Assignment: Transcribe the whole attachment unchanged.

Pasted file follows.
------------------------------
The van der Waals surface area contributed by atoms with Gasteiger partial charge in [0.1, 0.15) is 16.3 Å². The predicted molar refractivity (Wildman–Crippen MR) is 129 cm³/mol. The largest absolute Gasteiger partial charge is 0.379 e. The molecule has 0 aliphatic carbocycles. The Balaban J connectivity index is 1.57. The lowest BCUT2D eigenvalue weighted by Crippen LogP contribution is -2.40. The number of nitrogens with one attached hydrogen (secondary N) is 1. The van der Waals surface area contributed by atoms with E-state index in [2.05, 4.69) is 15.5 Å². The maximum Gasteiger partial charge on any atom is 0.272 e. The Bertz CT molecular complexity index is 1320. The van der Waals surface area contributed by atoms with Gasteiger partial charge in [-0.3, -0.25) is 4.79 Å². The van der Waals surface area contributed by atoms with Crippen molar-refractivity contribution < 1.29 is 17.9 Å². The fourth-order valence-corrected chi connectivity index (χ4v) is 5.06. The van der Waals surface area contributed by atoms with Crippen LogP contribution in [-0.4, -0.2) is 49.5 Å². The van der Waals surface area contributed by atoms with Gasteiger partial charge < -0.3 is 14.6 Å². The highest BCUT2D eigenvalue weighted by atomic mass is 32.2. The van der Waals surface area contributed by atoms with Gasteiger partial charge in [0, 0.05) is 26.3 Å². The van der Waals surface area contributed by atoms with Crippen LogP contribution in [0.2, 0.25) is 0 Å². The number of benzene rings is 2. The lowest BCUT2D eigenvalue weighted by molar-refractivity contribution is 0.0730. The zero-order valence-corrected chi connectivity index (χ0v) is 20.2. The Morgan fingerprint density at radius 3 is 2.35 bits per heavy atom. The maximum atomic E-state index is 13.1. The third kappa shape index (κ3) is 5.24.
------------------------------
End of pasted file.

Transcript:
The van der Waals surface area contributed by atoms with Gasteiger partial charge in [0.1, 0.15) is 16.3 Å². The predicted molar refractivity (Wildman–Crippen MR) is 129 cm³/mol. The largest absolute Gasteiger partial charge is 0.379 e. The molecule has 0 aliphatic carbocycles. The Balaban J connectivity index is 1.57. The lowest BCUT2D eigenvalue weighted by Crippen LogP contribution is -2.40. The number of nitrogens with one attached hydrogen (secondary N) is 1. The van der Waals surface area contributed by atoms with E-state index in [2.05, 4.69) is 15.5 Å². The maximum Gasteiger partial charge on any atom is 0.272 e. The Bertz CT molecular complexity index is 1320. The van der Waals surface area contributed by atoms with Gasteiger partial charge in [-0.3, -0.25) is 4.79 Å². The van der Waals surface area contributed by atoms with Crippen molar-refractivity contribution < 1.29 is 17.9 Å². The fourth-order valence-corrected chi connectivity index (χ4v) is 5.06. The van der Waals surface area contributed by atoms with Crippen LogP contribution in [-0.4, -0.2) is 49.5 Å². The van der Waals surface area contributed by atoms with Gasteiger partial charge < -0.3 is 14.6 Å². The highest BCUT2D eigenvalue weighted by atomic mass is 32.2. The van der Waals surface area contributed by atoms with Gasteiger partial charge in [0, 0.05) is 26.3 Å². The van der Waals surface area contributed by atoms with Crippen LogP contribution in [0.2, 0.25) is 0 Å². The number of benzene rings is 2. The lowest BCUT2D eigenvalue weighted by molar-refractivity contribution is 0.0730. The zero-order valence-corrected chi connectivity index (χ0v) is 20.2. The Morgan fingerprint density at radius 3 is 2.35 bits per heavy atom. The maximum atomic E-state index is 13.1. The third kappa shape index (κ3) is 5.24.